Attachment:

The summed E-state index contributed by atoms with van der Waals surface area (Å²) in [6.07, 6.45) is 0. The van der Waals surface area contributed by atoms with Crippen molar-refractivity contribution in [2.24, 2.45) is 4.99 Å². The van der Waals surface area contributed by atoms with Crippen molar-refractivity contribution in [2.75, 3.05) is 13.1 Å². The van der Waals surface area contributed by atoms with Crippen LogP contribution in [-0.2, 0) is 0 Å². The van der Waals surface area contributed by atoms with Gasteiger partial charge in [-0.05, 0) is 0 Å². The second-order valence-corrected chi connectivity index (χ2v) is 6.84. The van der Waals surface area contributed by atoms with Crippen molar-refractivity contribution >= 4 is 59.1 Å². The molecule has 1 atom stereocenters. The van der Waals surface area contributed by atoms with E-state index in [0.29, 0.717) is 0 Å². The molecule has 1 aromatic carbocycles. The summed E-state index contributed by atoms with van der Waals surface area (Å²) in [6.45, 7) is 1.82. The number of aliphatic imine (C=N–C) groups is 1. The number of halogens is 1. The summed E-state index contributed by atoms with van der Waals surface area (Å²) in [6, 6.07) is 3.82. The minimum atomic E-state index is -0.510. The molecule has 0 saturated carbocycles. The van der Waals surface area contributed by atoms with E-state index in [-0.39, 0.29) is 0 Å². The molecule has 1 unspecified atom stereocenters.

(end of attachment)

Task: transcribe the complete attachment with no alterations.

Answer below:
The summed E-state index contributed by atoms with van der Waals surface area (Å²) in [6.07, 6.45) is 0. The van der Waals surface area contributed by atoms with Crippen molar-refractivity contribution in [2.24, 2.45) is 4.99 Å². The van der Waals surface area contributed by atoms with Crippen molar-refractivity contribution in [2.75, 3.05) is 13.1 Å². The van der Waals surface area contributed by atoms with Crippen LogP contribution in [-0.2, 0) is 0 Å². The van der Waals surface area contributed by atoms with Gasteiger partial charge in [-0.05, 0) is 0 Å². The second-order valence-corrected chi connectivity index (χ2v) is 6.84. The van der Waals surface area contributed by atoms with Crippen molar-refractivity contribution >= 4 is 59.1 Å². The molecule has 1 atom stereocenters. The van der Waals surface area contributed by atoms with E-state index in [0.29, 0.717) is 0 Å². The molecule has 1 aromatic carbocycles. The summed E-state index contributed by atoms with van der Waals surface area (Å²) in [6.45, 7) is 1.82. The number of aliphatic imine (C=N–C) groups is 1. The number of halogens is 1. The summed E-state index contributed by atoms with van der Waals surface area (Å²) in [6, 6.07) is 3.82. The minimum atomic E-state index is -0.510. The molecule has 0 saturated carbocycles. The van der Waals surface area contributed by atoms with E-state index in [-0.39, 0.29) is 0 Å². The molecule has 1 unspecified atom stereocenters.